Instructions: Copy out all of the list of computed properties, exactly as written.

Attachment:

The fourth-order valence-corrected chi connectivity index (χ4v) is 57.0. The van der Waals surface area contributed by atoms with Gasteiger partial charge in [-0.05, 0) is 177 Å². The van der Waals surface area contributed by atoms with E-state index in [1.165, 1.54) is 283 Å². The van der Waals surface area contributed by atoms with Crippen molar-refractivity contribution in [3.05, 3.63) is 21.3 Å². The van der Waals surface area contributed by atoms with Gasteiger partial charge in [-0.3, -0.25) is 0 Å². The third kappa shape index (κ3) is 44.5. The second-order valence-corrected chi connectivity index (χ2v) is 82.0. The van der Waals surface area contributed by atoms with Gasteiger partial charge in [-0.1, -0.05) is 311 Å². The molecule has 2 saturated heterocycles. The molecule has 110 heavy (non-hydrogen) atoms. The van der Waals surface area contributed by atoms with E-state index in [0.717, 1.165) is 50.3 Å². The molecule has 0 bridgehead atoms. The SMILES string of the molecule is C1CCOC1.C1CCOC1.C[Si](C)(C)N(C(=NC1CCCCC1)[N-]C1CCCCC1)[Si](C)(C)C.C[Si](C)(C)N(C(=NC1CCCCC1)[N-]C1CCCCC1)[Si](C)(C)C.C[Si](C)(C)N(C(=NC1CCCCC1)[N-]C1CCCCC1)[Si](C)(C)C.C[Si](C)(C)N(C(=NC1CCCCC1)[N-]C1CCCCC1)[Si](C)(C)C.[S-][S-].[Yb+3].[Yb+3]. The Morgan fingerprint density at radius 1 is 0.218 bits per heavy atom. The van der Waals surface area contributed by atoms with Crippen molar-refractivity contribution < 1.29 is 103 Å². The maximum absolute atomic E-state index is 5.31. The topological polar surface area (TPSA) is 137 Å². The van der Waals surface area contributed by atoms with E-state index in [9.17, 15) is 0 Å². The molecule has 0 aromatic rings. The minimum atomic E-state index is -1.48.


The fourth-order valence-corrected chi connectivity index (χ4v) is 57.0. The van der Waals surface area contributed by atoms with Gasteiger partial charge in [-0.05, 0) is 177 Å². The van der Waals surface area contributed by atoms with E-state index in [1.165, 1.54) is 283 Å². The van der Waals surface area contributed by atoms with Crippen molar-refractivity contribution in [3.05, 3.63) is 21.3 Å². The van der Waals surface area contributed by atoms with Gasteiger partial charge in [-0.3, -0.25) is 0 Å². The third kappa shape index (κ3) is 44.5. The second-order valence-corrected chi connectivity index (χ2v) is 82.0. The van der Waals surface area contributed by atoms with Gasteiger partial charge in [-0.1, -0.05) is 311 Å². The molecule has 2 saturated heterocycles. The molecule has 110 heavy (non-hydrogen) atoms. The van der Waals surface area contributed by atoms with E-state index in [0.717, 1.165) is 50.3 Å². The molecule has 0 bridgehead atoms. The SMILES string of the molecule is C1CCOC1.C1CCOC1.C[Si](C)(C)N(C(=NC1CCCCC1)[N-]C1CCCCC1)[Si](C)(C)C.C[Si](C)(C)N(C(=NC1CCCCC1)[N-]C1CCCCC1)[Si](C)(C)C.C[Si](C)(C)N(C(=NC1CCCCC1)[N-]C1CCCCC1)[Si](C)(C)C.C[Si](C)(C)N(C(=NC1CCCCC1)[N-]C1CCCCC1)[Si](C)(C)C.[S-][S-].[Yb+3].[Yb+3]. The Morgan fingerprint density at radius 1 is 0.218 bits per heavy atom. The van der Waals surface area contributed by atoms with Crippen molar-refractivity contribution < 1.29 is 103 Å². The maximum absolute atomic E-state index is 5.31. The topological polar surface area (TPSA) is 137 Å². The van der Waals surface area contributed by atoms with E-state index in [9.17, 15) is 0 Å². The molecule has 0 aromatic rings. The minimum atomic E-state index is -1.48.